Fodder for victory

Politicians feel good governance does not win elections. Digvijay Singh proved them wrong

 
Last Updated: Saturday 04 July 2015

LIKE the blades of grass which grew silently to clothe the brown hills of Jhabua, the hold of the Congress party strengthened unnoticed in the state of Madhya Pradesh (MP). Even as the grass imparted strength to the denuded slopes, so did the Congress grow in strength. The party in power had decided to give power to the people in the state. A stake in their natural resources. This worked in more ways than one. People do not - cannot - throw themselves out of power.

The nation only realised it when Digvijay Singh, chief minister of MP, tamed the anti-incumbency factor to remain the favourite of the masses. He did it in two ways. To begin with, he attached importance to environmental improvement and to rural education. Secondly, he laid stress on decentralisation of power.

All states carry out development work. But there was a difference in the way the work was done in MP, which had a certain amount of consistency and the people were given the authority to carry out the work. In MP, steps were taken to ensure that results are delivered. In the worst possible scenario a member of the legislative assembly (MLA) can block results by setting up a mafia with the bureaucracy to block the passage of resources to the panchayats or, even worse, with the elected panchayat representatives to swindle the local community. But the schemes here bypassed even the panchayats and the money went directly to the people. The mushroom growth of watershed development was made possible through intense community participation. It had never happened elsewhere. Therefore, disillusionment with those in power has been common. The people were not disillusioned in MP. Wherever they were dissatisfied, they threw out the incumbent. The success of Panchayati Raj and the watershed management programmes in Jhabua and Dhar districts of MP endeared Singh to the masses. The result: the Congress party defied the gloom of the exit polls to retain power. Virtually no one had bothered to assess the impact of environmental regeneration and rural education programmes and the devolution of power on the electoral process. Everybody was surprised.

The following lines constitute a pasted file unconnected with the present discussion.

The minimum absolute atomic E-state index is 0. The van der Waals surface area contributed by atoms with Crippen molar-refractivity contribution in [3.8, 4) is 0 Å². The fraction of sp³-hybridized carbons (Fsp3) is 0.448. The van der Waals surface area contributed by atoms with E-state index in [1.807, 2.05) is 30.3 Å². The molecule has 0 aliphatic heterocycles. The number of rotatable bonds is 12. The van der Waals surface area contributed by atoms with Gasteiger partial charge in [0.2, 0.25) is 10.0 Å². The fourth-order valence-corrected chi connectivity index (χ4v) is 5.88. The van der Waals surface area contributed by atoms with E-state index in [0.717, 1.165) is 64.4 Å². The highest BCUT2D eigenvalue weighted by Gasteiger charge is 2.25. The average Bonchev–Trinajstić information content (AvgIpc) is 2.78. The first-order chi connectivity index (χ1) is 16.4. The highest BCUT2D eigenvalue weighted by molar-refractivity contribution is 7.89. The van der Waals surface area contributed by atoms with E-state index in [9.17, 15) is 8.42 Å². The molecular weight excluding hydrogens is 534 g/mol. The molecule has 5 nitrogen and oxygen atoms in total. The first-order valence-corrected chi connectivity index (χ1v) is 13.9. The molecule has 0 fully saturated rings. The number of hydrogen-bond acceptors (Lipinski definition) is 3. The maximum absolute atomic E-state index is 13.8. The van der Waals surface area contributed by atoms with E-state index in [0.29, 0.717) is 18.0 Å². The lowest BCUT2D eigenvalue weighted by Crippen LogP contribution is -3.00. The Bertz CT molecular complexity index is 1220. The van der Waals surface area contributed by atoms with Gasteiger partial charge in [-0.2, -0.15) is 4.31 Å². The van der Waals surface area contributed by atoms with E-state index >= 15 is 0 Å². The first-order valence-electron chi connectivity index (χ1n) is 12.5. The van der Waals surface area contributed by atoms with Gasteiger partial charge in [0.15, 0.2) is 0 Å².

The districts of Jhabua, Dhar and Chattisgarh all have a tale to tell. Will our politicians listen to them or will MP remain an exception?

Subscribe to Weekly Newsletter :

Comments are moderated and will be published only after the site moderator’s approval. Please use a genuine email ID and provide your name. Selected comments may also be used in the ‘Letters’ section of the Down To Earth print edition.